Committee asks parliament to keep track of its promises

 ISLAMABAD: A consultative session on the need for an effective National Standing Committee on Government Assurances was held at the Pakistan Institute of Parliamentary Services on Friday.

The session hosted by the Parliamentarians Commission for Human Rights (PCHR), which was attended by parliamentarians, members of the civil society and the media sought suggestions for revamping the committee on government assurances.

PCHR Chairperson Riaz Fatyana opened the session and said deliberations on the matter have been going on for some time.

He said despite not being very well known, the committee and its work were very important because it was the only committee which covered all the government departments.

The main aim of the government assurances committee is to make a record of all the assurances that members of parliament make in the house and then see if the MNAs make good on their promises.

Whatever is discussed in the house is recorded in the minutes and members of the committee have to go through the record to look for the assurances. He said some 200 are made in every session of parliament.

The session was then informed of the challenges facing the committee and suggestions were sought from participants.

It was agreed that one of the biggest problems was that of reference. The legislative branch refers businesses to other committees but in the case of the government assurances committee, there is no direct source. The assurances have to be picked out from the minutes of the session.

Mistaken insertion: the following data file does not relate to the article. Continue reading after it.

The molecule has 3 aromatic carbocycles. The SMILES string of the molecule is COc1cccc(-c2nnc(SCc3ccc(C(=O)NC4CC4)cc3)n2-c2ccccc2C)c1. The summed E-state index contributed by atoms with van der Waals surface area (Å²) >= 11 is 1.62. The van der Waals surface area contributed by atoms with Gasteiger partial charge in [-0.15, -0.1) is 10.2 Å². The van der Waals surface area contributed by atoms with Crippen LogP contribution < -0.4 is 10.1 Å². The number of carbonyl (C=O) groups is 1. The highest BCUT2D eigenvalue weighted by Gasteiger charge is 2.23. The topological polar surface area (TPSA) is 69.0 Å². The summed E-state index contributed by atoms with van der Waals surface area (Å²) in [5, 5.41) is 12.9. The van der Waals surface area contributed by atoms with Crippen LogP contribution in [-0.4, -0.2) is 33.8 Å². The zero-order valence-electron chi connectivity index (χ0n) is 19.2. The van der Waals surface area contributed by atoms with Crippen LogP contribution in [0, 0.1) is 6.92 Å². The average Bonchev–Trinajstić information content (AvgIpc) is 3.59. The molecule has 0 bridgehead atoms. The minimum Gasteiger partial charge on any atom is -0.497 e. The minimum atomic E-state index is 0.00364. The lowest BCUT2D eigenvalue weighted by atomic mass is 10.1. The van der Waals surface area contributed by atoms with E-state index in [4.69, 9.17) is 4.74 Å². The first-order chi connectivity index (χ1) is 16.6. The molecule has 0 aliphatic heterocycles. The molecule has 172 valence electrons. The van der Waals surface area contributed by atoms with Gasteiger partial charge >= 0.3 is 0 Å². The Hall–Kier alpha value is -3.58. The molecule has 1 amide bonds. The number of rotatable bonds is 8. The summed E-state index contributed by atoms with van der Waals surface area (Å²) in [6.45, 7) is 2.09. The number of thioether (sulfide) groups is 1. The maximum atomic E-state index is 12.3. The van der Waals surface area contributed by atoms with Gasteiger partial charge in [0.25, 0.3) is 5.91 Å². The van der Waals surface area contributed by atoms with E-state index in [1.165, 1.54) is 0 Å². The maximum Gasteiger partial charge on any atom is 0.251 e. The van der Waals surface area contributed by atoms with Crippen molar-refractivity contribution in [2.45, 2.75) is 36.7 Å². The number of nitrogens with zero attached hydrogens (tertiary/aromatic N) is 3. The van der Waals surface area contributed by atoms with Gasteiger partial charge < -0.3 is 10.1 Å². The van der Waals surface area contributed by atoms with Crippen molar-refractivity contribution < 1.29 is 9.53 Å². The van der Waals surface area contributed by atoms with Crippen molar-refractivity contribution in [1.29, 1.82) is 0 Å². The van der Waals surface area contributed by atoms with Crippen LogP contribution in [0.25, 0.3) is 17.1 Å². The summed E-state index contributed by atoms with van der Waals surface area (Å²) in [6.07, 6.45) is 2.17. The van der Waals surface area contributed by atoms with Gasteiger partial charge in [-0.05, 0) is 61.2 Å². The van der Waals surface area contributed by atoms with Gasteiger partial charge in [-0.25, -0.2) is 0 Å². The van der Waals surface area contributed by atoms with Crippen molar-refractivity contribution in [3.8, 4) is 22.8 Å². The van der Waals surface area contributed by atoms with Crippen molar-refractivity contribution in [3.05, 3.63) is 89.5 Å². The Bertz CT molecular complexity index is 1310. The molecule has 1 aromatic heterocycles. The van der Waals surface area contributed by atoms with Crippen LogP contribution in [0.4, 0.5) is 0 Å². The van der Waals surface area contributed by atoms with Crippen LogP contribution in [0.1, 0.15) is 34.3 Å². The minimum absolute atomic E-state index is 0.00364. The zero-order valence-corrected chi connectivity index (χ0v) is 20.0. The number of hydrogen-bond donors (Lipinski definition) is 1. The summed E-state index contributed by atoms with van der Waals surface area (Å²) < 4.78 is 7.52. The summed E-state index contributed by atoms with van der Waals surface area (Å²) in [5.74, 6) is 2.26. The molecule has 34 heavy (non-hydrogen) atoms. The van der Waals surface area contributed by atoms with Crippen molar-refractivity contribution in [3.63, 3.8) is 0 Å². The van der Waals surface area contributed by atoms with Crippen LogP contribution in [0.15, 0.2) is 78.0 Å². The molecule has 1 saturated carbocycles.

Former secretary of Senate, Iftikharullah Babar, said the secretary of the committee is left with a lot of work with picking out the assurances and that this committee may be the only one to which business is not referred to. He suggested that the legislative branch should be asked to forward the assurances to the committee and to the concerned minister whether it is in verbatim or in summary.

PTI MNA Siraj Mohammad Khan said the committee’s members should be given qualified staff that can help with the workload. For example, he said, many of the staff did not even know how to write a proper letter. He said the committee was doing important work and proper communication will help with referencing.

Rana Abbasi of the National Youth Assembly said the opposition should also be asked to make note of the assurances made and that a proper point system should be drafted and reports published.

Currently, the role of the committee is confined to assurances made on the house floor. Participants were asked if the committee should also make note of those made by politicians outside parliament.

Siraj Mohammad Khan was of the view that the promises made outside parliament were just political slogans, sometimes unrealistic ones, which should not be recorded by the committee. He recounted some of the recent promises made by politicians and said it was the public’s loss if they believed that the promises were realistic.

Mr Babar agreed and said: “Politicians should be held to account for what they say in parliament because they are making those promises in a sovereign place.”

To make the proceedings of the committee more transparent and to raise awareness about its work, participants agreed that the media should be made part of the committee’s meetings Mr Babar said the meetings of all committees were by default open to the media.

“Media is not allowed inside if the meetings are held in camera which is announced at the beginning of the event,” he said.

Rana Abbasi added that the media should also be given reports on the promises made. Standing Committee on Inter-Provincial Coordination Chairman Abdul Qahar Wadan stressed the importance of the committee and said its work will help hold politicians to account.

“The legislation calls for free education and yet there million of children who are yet to get into schools. If the committee becomes active again, promises like these will not be taken lightly,” he said.

Published in Dawn, December 19th, 2015

You can find a link to the story here


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